is an acronym for a series of FBI counterintelligence
programs designed to neutralize political
Although covert operations have been
employed throughout FBI history, the formal COINTELPRO's
of 1956-1971 were broadly targeted against radical
In the early 1950s, the
Communist Party was illegal in the United States.
The Senate and House of
Representatives each set up investigating committees to
prosecute communists and publicly expose them. (The
House Committee on Un-American Activities and the Senate
Internal Security Subcommittee, led by Senator Joseph
When a series of Supreme Court rulings in
1956 and 1957 challenged these committees and questioned
the constitutionality of Smith Act prosecutions and
Subversive Activities Control Board hearings, the FBI's
response was COINTELPRO, a program designed to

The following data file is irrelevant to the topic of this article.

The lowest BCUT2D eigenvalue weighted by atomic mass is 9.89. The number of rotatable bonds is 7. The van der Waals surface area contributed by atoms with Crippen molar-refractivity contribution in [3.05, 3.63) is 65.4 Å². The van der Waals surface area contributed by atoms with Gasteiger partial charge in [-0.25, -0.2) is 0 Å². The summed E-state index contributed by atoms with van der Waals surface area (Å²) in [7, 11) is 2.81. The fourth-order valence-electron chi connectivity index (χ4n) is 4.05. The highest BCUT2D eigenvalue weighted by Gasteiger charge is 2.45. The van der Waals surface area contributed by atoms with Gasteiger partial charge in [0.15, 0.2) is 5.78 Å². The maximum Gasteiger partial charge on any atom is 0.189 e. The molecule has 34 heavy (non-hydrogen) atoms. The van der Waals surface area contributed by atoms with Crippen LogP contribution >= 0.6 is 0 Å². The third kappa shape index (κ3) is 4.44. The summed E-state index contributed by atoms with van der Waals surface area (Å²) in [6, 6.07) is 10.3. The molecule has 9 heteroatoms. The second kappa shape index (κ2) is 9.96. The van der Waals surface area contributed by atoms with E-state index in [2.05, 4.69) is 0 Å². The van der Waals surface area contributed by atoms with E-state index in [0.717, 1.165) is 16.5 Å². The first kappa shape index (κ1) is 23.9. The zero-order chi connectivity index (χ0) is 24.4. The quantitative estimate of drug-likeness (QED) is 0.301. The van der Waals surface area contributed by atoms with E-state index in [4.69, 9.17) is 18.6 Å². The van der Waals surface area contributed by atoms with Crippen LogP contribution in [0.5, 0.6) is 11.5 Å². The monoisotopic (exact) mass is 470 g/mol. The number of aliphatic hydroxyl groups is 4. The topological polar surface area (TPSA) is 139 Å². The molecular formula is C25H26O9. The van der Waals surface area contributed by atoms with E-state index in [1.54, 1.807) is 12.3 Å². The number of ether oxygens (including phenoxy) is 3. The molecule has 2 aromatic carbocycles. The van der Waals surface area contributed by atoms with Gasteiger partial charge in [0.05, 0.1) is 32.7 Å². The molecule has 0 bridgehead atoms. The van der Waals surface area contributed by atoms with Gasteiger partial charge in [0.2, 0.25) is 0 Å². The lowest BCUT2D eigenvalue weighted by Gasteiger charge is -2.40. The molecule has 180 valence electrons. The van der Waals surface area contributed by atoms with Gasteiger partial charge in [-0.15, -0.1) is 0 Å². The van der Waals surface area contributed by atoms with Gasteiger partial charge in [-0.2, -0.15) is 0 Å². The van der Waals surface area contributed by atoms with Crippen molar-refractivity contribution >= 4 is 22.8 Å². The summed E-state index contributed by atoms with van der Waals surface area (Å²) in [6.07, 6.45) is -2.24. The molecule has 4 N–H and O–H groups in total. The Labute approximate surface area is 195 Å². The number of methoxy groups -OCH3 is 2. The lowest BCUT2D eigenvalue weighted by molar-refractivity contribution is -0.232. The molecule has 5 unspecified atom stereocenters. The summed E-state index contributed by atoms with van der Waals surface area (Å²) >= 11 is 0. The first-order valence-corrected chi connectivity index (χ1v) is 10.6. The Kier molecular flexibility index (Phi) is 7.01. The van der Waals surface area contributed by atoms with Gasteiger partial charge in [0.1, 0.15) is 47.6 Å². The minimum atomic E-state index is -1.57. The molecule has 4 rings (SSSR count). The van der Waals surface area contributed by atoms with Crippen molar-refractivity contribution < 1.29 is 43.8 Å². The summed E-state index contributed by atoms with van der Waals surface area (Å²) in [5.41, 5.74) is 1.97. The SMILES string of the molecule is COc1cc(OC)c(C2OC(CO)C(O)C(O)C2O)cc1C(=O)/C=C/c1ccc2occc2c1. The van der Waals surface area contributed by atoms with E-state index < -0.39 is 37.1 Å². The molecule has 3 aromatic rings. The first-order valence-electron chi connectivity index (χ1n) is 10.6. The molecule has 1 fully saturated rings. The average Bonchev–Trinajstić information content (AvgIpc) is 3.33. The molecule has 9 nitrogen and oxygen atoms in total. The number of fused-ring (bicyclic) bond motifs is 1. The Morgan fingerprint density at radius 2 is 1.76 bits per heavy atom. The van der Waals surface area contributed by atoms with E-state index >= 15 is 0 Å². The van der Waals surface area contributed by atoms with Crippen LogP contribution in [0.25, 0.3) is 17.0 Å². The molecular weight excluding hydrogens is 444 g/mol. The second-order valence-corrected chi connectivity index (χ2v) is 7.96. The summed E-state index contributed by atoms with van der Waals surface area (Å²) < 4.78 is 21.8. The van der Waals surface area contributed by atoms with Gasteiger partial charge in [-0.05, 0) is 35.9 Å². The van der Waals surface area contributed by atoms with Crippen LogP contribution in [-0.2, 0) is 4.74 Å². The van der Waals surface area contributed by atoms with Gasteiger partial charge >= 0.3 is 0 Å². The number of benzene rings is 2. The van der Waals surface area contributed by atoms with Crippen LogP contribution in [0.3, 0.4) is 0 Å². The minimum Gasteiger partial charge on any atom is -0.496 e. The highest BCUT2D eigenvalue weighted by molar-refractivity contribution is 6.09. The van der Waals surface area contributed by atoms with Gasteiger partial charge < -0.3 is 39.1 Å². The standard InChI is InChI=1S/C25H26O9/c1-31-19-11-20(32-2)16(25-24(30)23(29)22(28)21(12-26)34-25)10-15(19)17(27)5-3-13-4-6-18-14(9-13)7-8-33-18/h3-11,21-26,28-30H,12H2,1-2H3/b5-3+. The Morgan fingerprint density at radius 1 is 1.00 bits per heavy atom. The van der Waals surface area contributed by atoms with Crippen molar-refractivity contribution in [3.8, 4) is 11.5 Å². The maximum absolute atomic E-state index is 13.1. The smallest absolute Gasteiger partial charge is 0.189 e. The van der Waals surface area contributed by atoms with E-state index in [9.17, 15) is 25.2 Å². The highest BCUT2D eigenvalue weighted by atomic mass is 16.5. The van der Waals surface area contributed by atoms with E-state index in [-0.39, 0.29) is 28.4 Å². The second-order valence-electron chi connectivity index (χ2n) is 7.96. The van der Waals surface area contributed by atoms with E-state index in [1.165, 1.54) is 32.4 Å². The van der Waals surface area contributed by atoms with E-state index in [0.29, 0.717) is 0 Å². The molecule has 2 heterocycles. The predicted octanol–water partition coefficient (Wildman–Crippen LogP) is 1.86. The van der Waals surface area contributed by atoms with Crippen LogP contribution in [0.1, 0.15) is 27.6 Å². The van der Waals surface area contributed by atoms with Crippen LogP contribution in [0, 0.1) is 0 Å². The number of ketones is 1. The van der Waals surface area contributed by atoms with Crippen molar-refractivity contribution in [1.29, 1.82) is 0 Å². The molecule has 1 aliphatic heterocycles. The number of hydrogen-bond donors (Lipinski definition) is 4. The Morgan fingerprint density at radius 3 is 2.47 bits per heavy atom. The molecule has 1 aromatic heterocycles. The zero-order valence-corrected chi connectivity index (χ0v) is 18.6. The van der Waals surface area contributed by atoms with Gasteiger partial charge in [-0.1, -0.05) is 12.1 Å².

"neutralize" those who could no longer be prosecuted.
Over the years, similar
programs were created to neutralize civil rights,
anti-war, and many other groups, many of which were said
to be "communist front organizations."
As J. Edgar
Hoover, longtime Director of the FBI, put it
The forces which are most anxious to weaken our internal
security are not always easy to identify. Communists
have been trained in deceit and secretly work toward the
day when they hope to replace our American way of life
with a Communist dictatorship.
They utilize cleverly
camouflaged movements, such as peace groups and civil
rights groups to achieve their sinister purposes. While
they as individuals are difficult to identify, the
Communist party line is clear.
Its first concern is the
advancement of Soviet Russia and the godless Communist
It is important to learn to know the enemies of
the American way of life.
The FBI conducted more than 2000 COINTELPRO operations
before the programs were officially discontinued in
April of 1971, after public exposure, in order to
"afford additional security to [their] sensitive
techniques and operations."